Even while in Egypt, G-d commands the Jewish Nation via Aharon to stop worshipping idols—but they refused. And as a result of that, G-d wanted “to culminate My wrath upon them within the land of Egypt.” And the reason G-d did not do so was that He did not want Egypt to say that He destroyed them in Egypt because He was not able to take them out of Egypt. 

Now that’s news! You never heard such a story told anywhere like this—that even while they were still in Egypt, Aharon is sent to the Jewish Nation to try to convince them to stop worshiping Egyptian idol worship, and the Jewish Nation doesn’t listen to G-d to the extent that He wants to eradicate them; and only due to the concern that the Egyptians will interpret it as a weakness on the part of G-d, He did not actually proceed and do it. This story is not told in the Book of Shmos, the Book of Devarim, the Book of Yehoshua or in any book of the Torah— making it “classified information.” 

It was specifically the Prophet Yechezkel, who lived almost 900 years after the Exodus from Egypt, who reveals this story to us. Now why was it not known? Rashi says something very interesting: “For the nearly 900 years between the Jews in Egypt and Yechezkel, His love hovered over them—and therefore, ‘Love covers all sins’ (Mishlei 10:12).” 

In other words, for about 900 years, G-d buried this story. Why? Because He loves the Jewish Nation. This teaches us that someone who loves his nation will never speak ill of them, ever—even if it’s true. And the analogy doesn’t compare whatsoever to G-d’s actual love for the Jewish Nation. 

What Changed?

But this all raises a question: If G-d hid this story for close to 900 years, what suddenly happened? What changed? 

There is a story in the Torah, at the end Shlach, in which we are told that when the Jewish Nation lived in the desert, “They found a man collecting wood on the Shabbos day” (Bamidbar 15:32). Even in the desert, right at the beginning of our history as the nation of Torah, there was a Jew who was already violating the Shabbos. The Torah doesn’t tell us who he was—it only says, “They found a man.” It’s an anonymous story. 

But the Talmud (Tractate Shabbos 96b) discusses the question of who this anonymous wood gatherer was—and the famous sage Rabbi Akiva opines, “The wood-gatherer was Tzelafchad,” and Rabbi Akiva brings proofs from the verses that it was Tzelafchad indeed.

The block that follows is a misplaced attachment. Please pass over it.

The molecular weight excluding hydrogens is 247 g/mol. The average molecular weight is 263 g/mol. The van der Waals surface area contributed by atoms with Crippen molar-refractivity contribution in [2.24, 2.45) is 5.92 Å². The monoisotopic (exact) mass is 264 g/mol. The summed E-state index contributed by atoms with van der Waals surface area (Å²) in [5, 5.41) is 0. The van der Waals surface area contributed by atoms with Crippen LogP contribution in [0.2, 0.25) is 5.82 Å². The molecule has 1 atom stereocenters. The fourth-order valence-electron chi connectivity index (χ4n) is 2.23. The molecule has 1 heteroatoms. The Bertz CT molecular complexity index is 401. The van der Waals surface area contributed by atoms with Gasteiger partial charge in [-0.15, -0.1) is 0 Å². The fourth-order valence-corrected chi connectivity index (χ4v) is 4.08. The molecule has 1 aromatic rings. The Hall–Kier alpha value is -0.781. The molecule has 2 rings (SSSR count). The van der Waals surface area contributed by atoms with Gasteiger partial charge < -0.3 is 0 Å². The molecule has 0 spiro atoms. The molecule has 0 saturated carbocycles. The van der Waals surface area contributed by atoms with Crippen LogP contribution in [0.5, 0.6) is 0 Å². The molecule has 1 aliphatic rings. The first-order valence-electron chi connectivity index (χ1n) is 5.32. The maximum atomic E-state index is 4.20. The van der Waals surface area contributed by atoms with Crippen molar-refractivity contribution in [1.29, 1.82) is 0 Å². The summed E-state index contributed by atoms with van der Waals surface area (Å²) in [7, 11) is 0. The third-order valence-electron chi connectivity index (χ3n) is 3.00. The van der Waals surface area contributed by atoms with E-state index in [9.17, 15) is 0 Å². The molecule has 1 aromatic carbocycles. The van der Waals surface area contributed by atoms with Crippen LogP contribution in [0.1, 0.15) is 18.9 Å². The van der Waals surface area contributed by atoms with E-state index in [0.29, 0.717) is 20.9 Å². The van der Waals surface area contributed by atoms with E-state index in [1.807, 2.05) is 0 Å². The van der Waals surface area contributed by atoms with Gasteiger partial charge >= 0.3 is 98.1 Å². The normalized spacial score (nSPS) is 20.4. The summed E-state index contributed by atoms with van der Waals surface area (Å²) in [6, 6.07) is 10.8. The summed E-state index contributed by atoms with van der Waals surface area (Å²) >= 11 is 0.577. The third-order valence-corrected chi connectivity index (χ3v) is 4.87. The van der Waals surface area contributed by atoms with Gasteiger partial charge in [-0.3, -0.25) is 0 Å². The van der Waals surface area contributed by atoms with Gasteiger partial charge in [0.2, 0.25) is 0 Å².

So the Talmud tells us that Rabbi Yehudah Ben Beseira, another sage, said to him, “Akiva—the Torah concealed it, and you reveal it!” In other words, the Torah purposely did not tell us who the wood-gatherer was—but you come along and specifically try to discover who the man was?! And even though Rabbi Yehudah Ben Beseira’s complaint was correct, the Talmud still publicized who the wood-gatherer was. So we come back to the same question: For 1,500 years, when Jews studied this story, they didn’t know who the wood-gatherer was—and so what suddenly changed that now it’s “cleared for publication”? 

A similar question was posed by the Rebbe regarding the opening of Devarim. The Book of Devarim is essentially one long speech given by Moshe Rabbeinu that he delivered five weeks before he passed away. Moshe Rabbeinu summarizes all 40 years in the desert, reviewing the Giving of the Torah, the Sin of the Golden Calf, the Sin of the Spies and so on. 

But the beginning of the speech is a bit strange. 

It begins with the words, “These are the Devarim (words) which Moshe spoke to all Israel on that side of the Jordan in the desert, in the plain opposite the Red Sea, between Paran and Tofel and Lavan and Hazeros and Di Zahav.” So what we have here is a record of places, without any obvious reason for their mention—what is “in the desert, “in the plain” and so on supposed to be telling us? Why are these places suddenly mentioned?